Before the election of Governor Sule Lamido in 2007, Jigawa was like an outcast in the committee of states in Nigeria because of its negative indices in all ramifications. Former President Olusegun Obasanjo who was a special guest of honour at the first Jigawa Economic and Investment Summit last year said “In those days before the coming of Lamido, when you mention Jigawa, people will laugh and ask you where is that one? But it is to the credit of Sule that local and international business men are gathered here today to chart an economic and investment course for Jigawa”.

Today, Jigawa, which used to be seen as an under-developed town, is on the map of the world and thanks to the most progressive governor in Nigeria, Sule Lamido for making that to happen. Dutse the Jigawa state capital is now full of monuments. Take the Jigawa equivalent of the Abuja three arms zone which houses arguably the best state secretariat complex in Nigeria, the impressive and imposing judicial complex building, the Jigawa State House of Assembly building and the Aminu Kano Triangle, our own Eagle Square to boot.

In the area of health care Jigawa is second to none because the revolution in that sector is unprecedented in this part of the country. All you need to do is to visit the ultra-modern Rasheed Shekoni Specialist Hospital complete with the state-of-the-art equipment to see things for yourself, the School of Nursing and Midwifery Birnin – Kudu, the drug revolving scheme which other states are now coming to copy, the Gunduma Health System which has taken medicare to the grassroot and the free maternal and child health care scheme, among others. Jigawa is the only state in the north that DFID gave N500 million worth hospital equipment because they are convinced of the giant strides of the state government in the health sector.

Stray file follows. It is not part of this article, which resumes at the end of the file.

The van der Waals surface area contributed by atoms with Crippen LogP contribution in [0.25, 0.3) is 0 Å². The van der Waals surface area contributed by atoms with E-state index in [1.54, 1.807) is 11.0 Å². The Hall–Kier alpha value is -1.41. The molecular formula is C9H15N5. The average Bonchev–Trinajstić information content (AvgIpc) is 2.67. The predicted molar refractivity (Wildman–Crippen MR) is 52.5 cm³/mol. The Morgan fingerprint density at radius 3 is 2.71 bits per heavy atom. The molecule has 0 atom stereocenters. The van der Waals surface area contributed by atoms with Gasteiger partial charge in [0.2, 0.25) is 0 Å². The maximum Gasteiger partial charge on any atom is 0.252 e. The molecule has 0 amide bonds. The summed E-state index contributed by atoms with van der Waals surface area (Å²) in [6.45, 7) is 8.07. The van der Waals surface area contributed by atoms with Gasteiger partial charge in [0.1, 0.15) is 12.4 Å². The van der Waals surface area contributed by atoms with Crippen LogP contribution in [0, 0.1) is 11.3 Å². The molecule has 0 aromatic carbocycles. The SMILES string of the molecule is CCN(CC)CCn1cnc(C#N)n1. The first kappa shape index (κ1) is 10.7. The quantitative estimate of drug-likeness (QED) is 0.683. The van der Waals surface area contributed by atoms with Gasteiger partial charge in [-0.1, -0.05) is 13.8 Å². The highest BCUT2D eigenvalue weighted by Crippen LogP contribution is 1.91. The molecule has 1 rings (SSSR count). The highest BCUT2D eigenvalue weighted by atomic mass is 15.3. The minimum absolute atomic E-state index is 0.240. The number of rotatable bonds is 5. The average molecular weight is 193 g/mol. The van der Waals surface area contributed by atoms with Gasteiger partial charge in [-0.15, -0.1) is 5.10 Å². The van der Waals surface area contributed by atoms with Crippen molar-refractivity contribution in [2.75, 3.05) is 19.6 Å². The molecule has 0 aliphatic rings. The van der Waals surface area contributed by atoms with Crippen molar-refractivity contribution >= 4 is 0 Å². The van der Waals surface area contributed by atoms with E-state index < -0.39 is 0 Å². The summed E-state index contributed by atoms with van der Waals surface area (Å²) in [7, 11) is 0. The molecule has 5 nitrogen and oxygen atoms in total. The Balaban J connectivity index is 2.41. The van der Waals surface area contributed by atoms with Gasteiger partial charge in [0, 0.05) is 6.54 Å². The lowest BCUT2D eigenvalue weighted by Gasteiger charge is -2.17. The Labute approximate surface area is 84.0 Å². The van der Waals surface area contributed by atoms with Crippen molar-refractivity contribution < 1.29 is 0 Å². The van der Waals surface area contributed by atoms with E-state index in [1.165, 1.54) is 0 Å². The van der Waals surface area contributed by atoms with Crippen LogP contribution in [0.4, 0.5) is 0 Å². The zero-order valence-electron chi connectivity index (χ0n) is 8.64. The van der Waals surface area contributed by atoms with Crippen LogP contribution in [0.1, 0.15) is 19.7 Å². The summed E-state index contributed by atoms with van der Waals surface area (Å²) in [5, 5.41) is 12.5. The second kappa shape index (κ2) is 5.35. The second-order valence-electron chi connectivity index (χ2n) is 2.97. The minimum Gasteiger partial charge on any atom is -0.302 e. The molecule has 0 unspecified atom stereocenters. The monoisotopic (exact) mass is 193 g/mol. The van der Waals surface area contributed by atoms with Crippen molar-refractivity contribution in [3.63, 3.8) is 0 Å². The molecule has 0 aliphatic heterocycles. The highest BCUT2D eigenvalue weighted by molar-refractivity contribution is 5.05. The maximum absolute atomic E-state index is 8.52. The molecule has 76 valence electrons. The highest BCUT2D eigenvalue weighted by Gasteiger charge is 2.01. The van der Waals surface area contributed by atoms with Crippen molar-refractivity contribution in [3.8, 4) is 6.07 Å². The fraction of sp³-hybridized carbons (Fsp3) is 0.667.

In the area of Education, Lamido has established a state university which will soon commence academic activities. The Gifted school in Bamaina, an initiative meant to identify talented Jigawa kids and give them special training is a highly commendable enterprise. The free girl-child education has opened the door of education to the girl-child and scholarship award to Jigawa students in tertiary schools have improved quality of education in Jigawa just to mention a few.

Africa’s richest man, Alhaji Aliko Dangote who chaired the Investment and Economic summit last year has pledged to establish a Sugar company in Jigawa, apart from the investments in industry by Chinese businessman Mr Lee.

For me personally, what I consider to be Lamido’s greatest achievement is the empowerment of women and youth in Jigawa. Jigawa is among the three states in Nigeria to establish the Ministry of Economic Empowerment. Under Lamido over 60,000 youth have been empowered through various skill acquisition training in areas like P.O.P, mattress and pillow production, production of alternative energy stoves, tailoring and embroidery, painting, chalk production, among others. In order to curb the incessant migration of the pastoralist and reduce pastoralist /farmers clash, the administration also trained over 1000 pastoralist on modern hatchery, mass production of guinea fowl, and modern animal husbandry. All this is in addition to the monthly allowances being paid to the physically-challenged to keep them out of begging. For the people of Jigawa State, Lamido is like a messiah and that is what being a progressive means. History will be kind to him when the story of Nigeria’s 5th republic is told to generations yet unborn.

Abdu Mago is Jigawa State Commissioner for Economic Empowerment. He wrote this piece from Dutse